Thursday, June 14, 2012

SPX Update: All Roads Lead to New Lows

The short-term picture in the S&P 500 is less clear than I would like it to be.  On Monday, the market tagged my 1336 reversal target (okay, I was 48 cents off) as discussed on Friday, and reversed immediately; so far, that's been the high for the move.  One would think I would be supremely confident at this stage, but let me explain why there's still some lingering doubt over the market's short-term intentions.

Before I go further, the big picture outlook continues to believe that the trend has changed at intermediate degree, and that the trend will continue in the downward direction for some time to come.  Initially, I'm looking for a retest of the October 2011 lows, and ultimately much lower -- we'll examine that in more detail when it gets closer.

Moving back to the short-term outlook:  The interpretation I'm using as my preferred count is a bit challenging, because I'm basing it primarily on the view that the decline from 1334 to 1266 was a three-wave move.  However, it's a bit unorthodox for the larger fractal of an a-b-c expanded flat (blue (a)(b)(c) in chart below), due to the length of the b-wave.  Generally, the b-wave of an expanded flat won't exceed 138.2% the length of wave-a, and this one does.  So, it's hard to be exceedingly confident in this view. 

Further complicating the matter is the fact that the rally from 1266 to 1335 is clearly impulsive (meaning it has unfolded as a five-wave move), which does fit as wave-c (my slightly preferred interpretation), but could also fit as wave-a of a new a-b-c fractal.

Accordingly, I've charted both potentials.  The first chart shows the a-b-c expanded flat (preferred count).

The second chart shows a close-up view of this same count, with some potential targets and trade triggers.

The third chart outlines the idea that this rally was the first leg of a new a-b-c for wave (ii).

Finally, a simple chart of support and resistance for the SPX.

In conclusion, both counts are looking for significant new lows over the intermediate term, and new lows for the week (perhaps after a small bounce) in the next couple sessions. The short-term should clarify a bit as it unfolds.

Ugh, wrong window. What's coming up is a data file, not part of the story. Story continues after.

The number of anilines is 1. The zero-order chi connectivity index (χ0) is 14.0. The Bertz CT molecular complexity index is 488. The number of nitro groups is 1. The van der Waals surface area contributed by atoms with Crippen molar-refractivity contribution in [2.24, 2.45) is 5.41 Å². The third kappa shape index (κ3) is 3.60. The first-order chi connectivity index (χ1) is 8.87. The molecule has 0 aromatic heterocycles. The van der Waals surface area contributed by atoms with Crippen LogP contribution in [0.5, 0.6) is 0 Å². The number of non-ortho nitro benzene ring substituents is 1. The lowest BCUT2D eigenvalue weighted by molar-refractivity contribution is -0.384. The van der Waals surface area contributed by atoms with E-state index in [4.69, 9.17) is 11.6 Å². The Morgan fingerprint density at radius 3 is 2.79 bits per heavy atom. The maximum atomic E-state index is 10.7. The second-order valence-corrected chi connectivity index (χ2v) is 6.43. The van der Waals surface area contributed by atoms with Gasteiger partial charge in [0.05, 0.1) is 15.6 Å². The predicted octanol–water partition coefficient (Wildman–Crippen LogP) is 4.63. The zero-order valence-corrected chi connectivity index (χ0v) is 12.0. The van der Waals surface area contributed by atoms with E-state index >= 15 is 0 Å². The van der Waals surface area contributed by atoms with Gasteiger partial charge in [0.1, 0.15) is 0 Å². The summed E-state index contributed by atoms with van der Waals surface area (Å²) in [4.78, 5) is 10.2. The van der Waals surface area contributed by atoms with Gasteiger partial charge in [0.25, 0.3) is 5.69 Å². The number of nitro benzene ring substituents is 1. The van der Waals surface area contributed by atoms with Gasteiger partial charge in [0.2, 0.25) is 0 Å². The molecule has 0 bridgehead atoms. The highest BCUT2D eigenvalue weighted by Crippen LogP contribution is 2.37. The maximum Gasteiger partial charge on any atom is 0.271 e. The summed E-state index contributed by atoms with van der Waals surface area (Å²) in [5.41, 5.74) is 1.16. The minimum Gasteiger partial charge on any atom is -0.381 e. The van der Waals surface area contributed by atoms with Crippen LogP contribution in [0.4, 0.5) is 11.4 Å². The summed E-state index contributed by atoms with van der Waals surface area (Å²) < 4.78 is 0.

On a Lighter Note

And last but not least, a bit of exclusive breaking newsThe big news item of late is still the European Union agreeing to bailout Spanish banks (euphemistically referred to as “bank recapitalization”).

The mainstream news outlets have reported that Spain did not approach the International Monetary Fund to request the €100 billion loan -- however my sources have revealed otherwise.  As a matter of fact, I was able to obtain conclusive proof that Spain first asked the IMF for the 100 billion euros, and, fearing austerity measures, actually went to the EU as a last resort. 

Utilizing a source who wishes to remain anonymous, I obtained a copy of the actual letter sent to Spain from the IMF.  This exclusive evidence is reprinted below:

Dear Spain,

We have received your recent application for a       bank bailout       loan in the amount of    100 billion  ($126 billion USD)    .  After reviewing your application for nearly 20 minutes (to be fair: 18 minutes of this were spent passing your paperwork around the office, pointing at various line items, and laughing hysterically), we regret to inform you that at this time we have denied your loan request for the following reason(s):
                                Delinquent Credit History
                                High Debt-to-Income Ratio
                                Insufficient Collateral
                                The Majority of Our Employees Cannot Roll Their “R’s”
As a result of these issues, we are currently unable to approve you for the full loan amount; however, we would still like the opportunity to serve you.  In order to help you get back on your feet, we would like to offer you our new International Monetary Fund Airline Miles Credit Card with an initial credit limit of       $           250      at an Annual Percentage Rate of only   89.99   %, and with a low annual fee of only $    249.99   !  With the IMF Airline Miles Card, you’ll have the chance to properly manage and re-establish your credit while also accumulating valuable flight miles each and every time you use your card for common everyday expenses, such as groceries, dining, gas, and bank bailouts!  Your accumulated miles can then be redeemed for trips to exotic destinations like Greece, Italy, Portugal, or Ireland. 

Your card payment history will be reviewed each year, and as long as you continue paying your IMF bill on time each month, your account will receive annual credit limit increases equal to $       250      per year.  Assuming your account stays in good standing the entire time, your IMF Airline Miles Card will eventually provide you with all the credit you need ($      126 billion      ) in only 504,000,000 years!

Thank you for this opportunity to serve you.  We hope you’ll consider us again for your future bailout needs.


                                                                                                                      Phil Rizzuto
                                                                                                                      International Monetary Fund
                                                                                                                      “Why Not, It’s Only Money”

Reprinted by permission, Copyright 2012 Minyanville Media, Inc.

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